November 30, 2015
World AIDS Day 2015
By: Jenna McDavid

On December 1st, individuals and organizations around the world commemorate World AIDS Day, an acknowledgement of how far we’ve come in fighting this disease and how much work is still to be done to erase stigma, find a cure, and support survivors. The Diverse Elders Coalition has worked since our inauguration in 2010 to lift up the stories of diverse elders with HIV and to raise awareness about the ways in which our communities are disproportionately impacted by HIV/AIDS.

cupcakesThis year was an important one for the prevention of HIV: in July, the White House released the National HIV/AIDS Strategy: Updated to 2020 (PDF) that calls for a more coordinated national response to HIV/AIDS. A Federal Action Plan for implementing the strategy was also released today, highlighting actions that will foster collaboration among agencies and make a big difference in helping to reach the goals of the Strategy.

Here at the Diverse Elders Coalition, we’ve worked to lift up the stories of our elders of color, American Indian/Alaska Native elders, and LGBT elders with HIV. On our blog and in our Diverse Elders Stories Initiative, you can read stories of living with HIV from people like Herbie Taylor, Vince Criostomo, and Helena Bushong. These inspiring individuals show us strength, resilience, and inspiration despite a diagnosis that still carries with it stigma and struggle. We hope you will read their stories and the stories of other diverse elders who fight HIV every day.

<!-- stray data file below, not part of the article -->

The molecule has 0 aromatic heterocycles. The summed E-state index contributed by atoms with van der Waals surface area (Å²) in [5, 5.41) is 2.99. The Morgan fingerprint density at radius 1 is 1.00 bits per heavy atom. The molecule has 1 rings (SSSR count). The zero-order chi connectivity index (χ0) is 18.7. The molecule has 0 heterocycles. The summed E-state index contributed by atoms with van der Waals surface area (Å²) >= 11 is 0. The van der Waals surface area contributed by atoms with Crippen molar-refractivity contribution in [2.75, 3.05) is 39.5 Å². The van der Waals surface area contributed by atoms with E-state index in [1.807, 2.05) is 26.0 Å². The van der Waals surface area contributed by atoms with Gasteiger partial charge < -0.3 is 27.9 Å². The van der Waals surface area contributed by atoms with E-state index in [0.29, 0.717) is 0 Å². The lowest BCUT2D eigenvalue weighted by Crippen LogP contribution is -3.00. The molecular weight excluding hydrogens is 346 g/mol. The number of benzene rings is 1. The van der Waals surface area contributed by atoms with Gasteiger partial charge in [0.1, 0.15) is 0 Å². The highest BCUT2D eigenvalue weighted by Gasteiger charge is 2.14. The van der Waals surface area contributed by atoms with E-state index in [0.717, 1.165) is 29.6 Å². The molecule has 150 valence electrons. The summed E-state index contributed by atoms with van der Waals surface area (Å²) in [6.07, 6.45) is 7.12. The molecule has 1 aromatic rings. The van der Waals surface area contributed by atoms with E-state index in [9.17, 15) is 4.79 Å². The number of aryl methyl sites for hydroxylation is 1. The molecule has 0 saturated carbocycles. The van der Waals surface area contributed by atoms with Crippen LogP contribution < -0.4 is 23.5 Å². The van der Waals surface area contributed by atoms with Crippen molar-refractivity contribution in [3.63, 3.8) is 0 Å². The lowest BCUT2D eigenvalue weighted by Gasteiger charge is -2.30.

Additionally, in September, we released our new infographic: Facts and Factors: HIV and Diverse Elders. This resource – along with those on our HIV and Aging website – highlight some of the ways in which our communities are impacted by HIV, and what we can do to support those individuals and communities. By 2020, 70% of people in the US living with HIV will be 50 or older. We hope you will join the Diverse Elders Coalition on World AIDS Day – and every day – in supporting, honoring, and caring for our elders with HIV.


The opinions expressed in this article are those of the author and do not necessarily reflect those of the Diverse Elders Coalition.